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A Dictionary of Greek and Roman biography and mythology (ed. William Smith) 6 6 Browse Search
Sir Richard C. Jebb, Commentary on Sophocles: Antigone 2 2 Browse Search
Knight's Mechanical Encyclopedia (ed. Knight) 2 2 Browse Search
Aristotle, Metaphysics 1 1 Browse Search
Diodorus Siculus, Library 1 1 Browse Search
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Browsing named entities in Knight's Mechanical Encyclopedia (ed. Knight). You can also browse the collection for 441 BC or search for 441 BC in all documents.

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and mercury, used for coloring images of plaster of Paris. Argentum Musivum. Ar′gil. Potter's clay, from the Latin argilla; white clay. Ar′go-sy. A merchant-ship of the Mediterranean; specially of the Levant. The term is now antiquated. Ari-es. The battering-ram, so called because the metallic head of the beam was sometimes fashioned like the head of a ram. As a means of battering walls it is said to have been invented by Artemanes of Calzomene, a Greek architect, about 441 B. C. It is described by Josephus, who states that it was sometimes supported on the shoulders of men who advanced on a run; at other times it was slung from a frame, and operated by ropes. Philip of Macedon is said to have been the first to place the frame on wheels, at the siege of Byzantium. Plutarch informs us that Marc Antony, in the Parthian war, made use of an aries 80 feet long. Vitruvius says they were sometimes 106 to 120 feet in length. A-rith-mom′e-ter. An instrument for a<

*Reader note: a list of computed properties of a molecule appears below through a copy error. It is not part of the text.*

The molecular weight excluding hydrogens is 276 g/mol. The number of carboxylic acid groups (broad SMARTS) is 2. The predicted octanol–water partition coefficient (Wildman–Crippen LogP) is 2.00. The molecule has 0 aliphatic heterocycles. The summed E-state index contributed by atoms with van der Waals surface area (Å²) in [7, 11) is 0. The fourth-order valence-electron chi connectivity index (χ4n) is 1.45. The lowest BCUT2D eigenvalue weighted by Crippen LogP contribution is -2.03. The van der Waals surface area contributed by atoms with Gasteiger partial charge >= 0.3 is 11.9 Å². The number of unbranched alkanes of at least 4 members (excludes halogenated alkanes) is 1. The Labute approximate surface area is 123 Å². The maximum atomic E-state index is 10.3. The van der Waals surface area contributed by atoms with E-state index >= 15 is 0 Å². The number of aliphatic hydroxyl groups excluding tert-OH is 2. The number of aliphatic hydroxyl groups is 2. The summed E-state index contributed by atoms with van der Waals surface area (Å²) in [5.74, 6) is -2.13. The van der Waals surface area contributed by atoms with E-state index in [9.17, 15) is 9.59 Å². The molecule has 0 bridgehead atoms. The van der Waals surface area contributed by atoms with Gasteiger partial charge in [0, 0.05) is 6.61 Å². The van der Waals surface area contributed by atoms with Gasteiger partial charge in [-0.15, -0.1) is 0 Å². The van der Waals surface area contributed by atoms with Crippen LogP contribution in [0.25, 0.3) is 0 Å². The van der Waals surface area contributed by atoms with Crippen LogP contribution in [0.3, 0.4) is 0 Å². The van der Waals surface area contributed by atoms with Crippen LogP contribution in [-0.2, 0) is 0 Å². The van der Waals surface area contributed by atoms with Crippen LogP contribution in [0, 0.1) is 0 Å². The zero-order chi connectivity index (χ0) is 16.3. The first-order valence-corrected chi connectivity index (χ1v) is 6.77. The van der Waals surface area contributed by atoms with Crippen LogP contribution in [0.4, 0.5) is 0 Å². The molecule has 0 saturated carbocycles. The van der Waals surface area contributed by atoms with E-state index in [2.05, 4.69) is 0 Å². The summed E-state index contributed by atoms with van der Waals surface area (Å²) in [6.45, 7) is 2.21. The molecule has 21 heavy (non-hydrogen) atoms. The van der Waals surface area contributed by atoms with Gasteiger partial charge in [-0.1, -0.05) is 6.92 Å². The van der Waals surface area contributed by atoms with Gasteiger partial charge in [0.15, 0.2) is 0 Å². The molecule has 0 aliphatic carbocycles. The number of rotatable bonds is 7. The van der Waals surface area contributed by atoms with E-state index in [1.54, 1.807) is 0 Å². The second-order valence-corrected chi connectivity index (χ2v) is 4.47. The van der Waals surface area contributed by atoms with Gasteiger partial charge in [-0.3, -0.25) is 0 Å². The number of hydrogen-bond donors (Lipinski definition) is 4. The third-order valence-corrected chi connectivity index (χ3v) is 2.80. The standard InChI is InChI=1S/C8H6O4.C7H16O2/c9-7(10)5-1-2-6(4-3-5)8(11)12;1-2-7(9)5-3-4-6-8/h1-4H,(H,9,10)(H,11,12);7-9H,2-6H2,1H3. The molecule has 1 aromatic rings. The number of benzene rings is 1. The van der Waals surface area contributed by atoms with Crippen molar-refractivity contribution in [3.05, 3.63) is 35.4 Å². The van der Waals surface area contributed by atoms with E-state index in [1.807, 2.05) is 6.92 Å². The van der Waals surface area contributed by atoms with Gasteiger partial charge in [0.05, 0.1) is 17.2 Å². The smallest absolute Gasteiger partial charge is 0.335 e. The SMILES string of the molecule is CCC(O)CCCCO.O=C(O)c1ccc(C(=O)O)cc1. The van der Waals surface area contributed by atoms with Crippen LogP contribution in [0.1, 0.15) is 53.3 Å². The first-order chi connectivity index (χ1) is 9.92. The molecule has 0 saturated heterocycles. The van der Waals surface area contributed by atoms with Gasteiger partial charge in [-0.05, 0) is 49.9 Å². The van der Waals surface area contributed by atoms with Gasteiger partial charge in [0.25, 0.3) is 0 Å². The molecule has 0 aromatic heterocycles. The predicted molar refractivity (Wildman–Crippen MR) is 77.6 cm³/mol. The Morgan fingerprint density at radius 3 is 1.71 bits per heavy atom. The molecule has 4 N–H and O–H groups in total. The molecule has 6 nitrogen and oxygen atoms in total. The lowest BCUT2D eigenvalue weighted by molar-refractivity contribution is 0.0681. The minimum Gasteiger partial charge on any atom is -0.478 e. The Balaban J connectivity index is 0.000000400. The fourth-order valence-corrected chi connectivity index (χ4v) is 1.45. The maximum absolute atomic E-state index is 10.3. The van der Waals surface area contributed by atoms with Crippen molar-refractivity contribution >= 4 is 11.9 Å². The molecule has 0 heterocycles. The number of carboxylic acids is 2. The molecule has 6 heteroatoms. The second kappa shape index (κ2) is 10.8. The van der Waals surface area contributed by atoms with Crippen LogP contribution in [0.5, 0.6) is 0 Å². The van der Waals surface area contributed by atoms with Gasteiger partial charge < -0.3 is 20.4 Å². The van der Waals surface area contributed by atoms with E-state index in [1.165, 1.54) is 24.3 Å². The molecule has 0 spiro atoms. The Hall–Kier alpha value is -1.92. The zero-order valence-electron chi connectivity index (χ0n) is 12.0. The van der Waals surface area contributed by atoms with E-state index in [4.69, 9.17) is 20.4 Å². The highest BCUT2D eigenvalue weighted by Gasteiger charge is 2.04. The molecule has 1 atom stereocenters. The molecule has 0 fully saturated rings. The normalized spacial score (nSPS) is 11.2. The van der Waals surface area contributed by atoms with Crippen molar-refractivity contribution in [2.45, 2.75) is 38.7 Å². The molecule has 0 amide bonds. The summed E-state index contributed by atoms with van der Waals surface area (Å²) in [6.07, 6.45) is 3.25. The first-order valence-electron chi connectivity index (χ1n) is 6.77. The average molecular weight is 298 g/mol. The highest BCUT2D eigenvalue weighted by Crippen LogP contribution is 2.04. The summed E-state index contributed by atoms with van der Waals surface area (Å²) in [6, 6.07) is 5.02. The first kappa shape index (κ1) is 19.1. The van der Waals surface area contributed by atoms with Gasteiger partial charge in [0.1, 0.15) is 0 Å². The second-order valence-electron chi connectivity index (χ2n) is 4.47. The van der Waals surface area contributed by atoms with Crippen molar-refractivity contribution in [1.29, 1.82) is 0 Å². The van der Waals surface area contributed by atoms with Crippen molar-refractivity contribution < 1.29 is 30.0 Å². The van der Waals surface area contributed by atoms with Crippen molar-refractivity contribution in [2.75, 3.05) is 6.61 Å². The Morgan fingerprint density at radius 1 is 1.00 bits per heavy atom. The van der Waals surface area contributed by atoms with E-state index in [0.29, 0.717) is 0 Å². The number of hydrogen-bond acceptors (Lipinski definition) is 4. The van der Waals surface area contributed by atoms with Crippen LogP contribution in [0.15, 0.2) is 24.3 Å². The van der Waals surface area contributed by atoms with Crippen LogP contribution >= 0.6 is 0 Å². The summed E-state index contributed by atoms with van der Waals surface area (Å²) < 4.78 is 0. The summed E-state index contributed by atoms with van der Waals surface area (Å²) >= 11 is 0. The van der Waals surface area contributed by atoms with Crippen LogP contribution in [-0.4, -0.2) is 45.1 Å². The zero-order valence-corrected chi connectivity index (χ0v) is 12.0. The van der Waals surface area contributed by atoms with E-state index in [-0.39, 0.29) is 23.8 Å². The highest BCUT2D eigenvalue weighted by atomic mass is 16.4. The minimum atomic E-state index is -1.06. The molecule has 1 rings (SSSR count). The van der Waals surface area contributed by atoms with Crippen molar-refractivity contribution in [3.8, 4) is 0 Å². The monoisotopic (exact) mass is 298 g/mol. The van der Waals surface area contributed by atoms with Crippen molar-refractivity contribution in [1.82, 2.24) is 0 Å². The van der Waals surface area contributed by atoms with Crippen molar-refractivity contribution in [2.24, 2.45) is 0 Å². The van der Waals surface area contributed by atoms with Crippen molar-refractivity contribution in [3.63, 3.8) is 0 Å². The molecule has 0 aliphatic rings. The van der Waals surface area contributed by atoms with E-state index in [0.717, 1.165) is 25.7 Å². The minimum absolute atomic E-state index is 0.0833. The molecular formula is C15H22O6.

ore the invention of gunpowder, for making breaches in the walls of fortified places. It consisted of a long pole or beam, with an iron head, suspended between uprights. The head sometimes weighed a ton or more. The men who operated it were protected by the testudo, a movable shed with a curved roof, adapted to resist the stones, etc., thrown on it by the besieged. This machine is incorrectly stated to have been invented by Artemon, a Lacedemonian. It was employed by Pericles, about 441 B. C. The pole was from 80 to 120 feet long, and suspended by cords on which it oscillated, being retracted by the united efforts of a number of men, who pulled the cords and then allowed the spar to swing forward and bring its armed head against the masonry of the besieged fortress. Its effects were sought to be avoided by lowering down bags which acted as fenders to deaden the blow, by burning the framework, or by hurling missiles at the operators. See descriptions of Roman military engines,